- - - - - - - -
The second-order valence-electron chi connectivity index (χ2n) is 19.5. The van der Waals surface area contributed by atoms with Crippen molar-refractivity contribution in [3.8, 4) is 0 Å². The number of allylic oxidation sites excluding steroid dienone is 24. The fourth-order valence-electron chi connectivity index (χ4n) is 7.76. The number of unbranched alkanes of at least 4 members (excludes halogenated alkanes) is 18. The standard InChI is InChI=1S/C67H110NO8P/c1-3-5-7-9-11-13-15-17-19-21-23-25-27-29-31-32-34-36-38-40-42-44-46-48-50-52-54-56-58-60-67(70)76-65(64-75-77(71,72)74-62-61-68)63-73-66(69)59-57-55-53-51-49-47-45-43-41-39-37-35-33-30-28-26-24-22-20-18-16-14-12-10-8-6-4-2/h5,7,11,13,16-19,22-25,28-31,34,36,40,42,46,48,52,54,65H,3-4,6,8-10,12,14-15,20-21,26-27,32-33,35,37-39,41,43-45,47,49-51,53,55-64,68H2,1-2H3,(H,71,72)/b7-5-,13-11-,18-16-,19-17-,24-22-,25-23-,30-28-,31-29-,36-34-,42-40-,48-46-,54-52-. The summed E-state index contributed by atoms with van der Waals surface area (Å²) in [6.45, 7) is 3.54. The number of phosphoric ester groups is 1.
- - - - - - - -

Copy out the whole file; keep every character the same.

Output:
The second-order valence-electron chi connectivity index (χ2n) is 19.5. The van der Waals surface area contributed by atoms with Crippen molar-refractivity contribution in [3.8, 4) is 0 Å². The number of allylic oxidation sites excluding steroid dienone is 24. The fourth-order valence-electron chi connectivity index (χ4n) is 7.76. The number of unbranched alkanes of at least 4 members (excludes halogenated alkanes) is 18. The standard InChI is InChI=1S/C67H110NO8P/c1-3-5-7-9-11-13-15-17-19-21-23-25-27-29-31-32-34-36-38-40-42-44-46-48-50-52-54-56-58-60-67(70)76-65(64-75-77(71,72)74-62-61-68)63-73-66(69)59-57-55-53-51-49-47-45-43-41-39-37-35-33-30-28-26-24-22-20-18-16-14-12-10-8-6-4-2/h5,7,11,13,16-19,22-25,28-31,34,36,40,42,46,48,52,54,65H,3-4,6,8-10,12,14-15,20-21,26-27,32-33,35,37-39,41,43-45,47,49-51,53,55-64,68H2,1-2H3,(H,71,72)/b7-5-,13-11-,18-16-,19-17-,24-22-,25-23-,30-28-,31-29-,36-34-,42-40-,48-46-,54-52-. The summed E-state index contributed by atoms with van der Waals surface area (Å²) in [6.45, 7) is 3.54. The number of phosphoric ester groups is 1.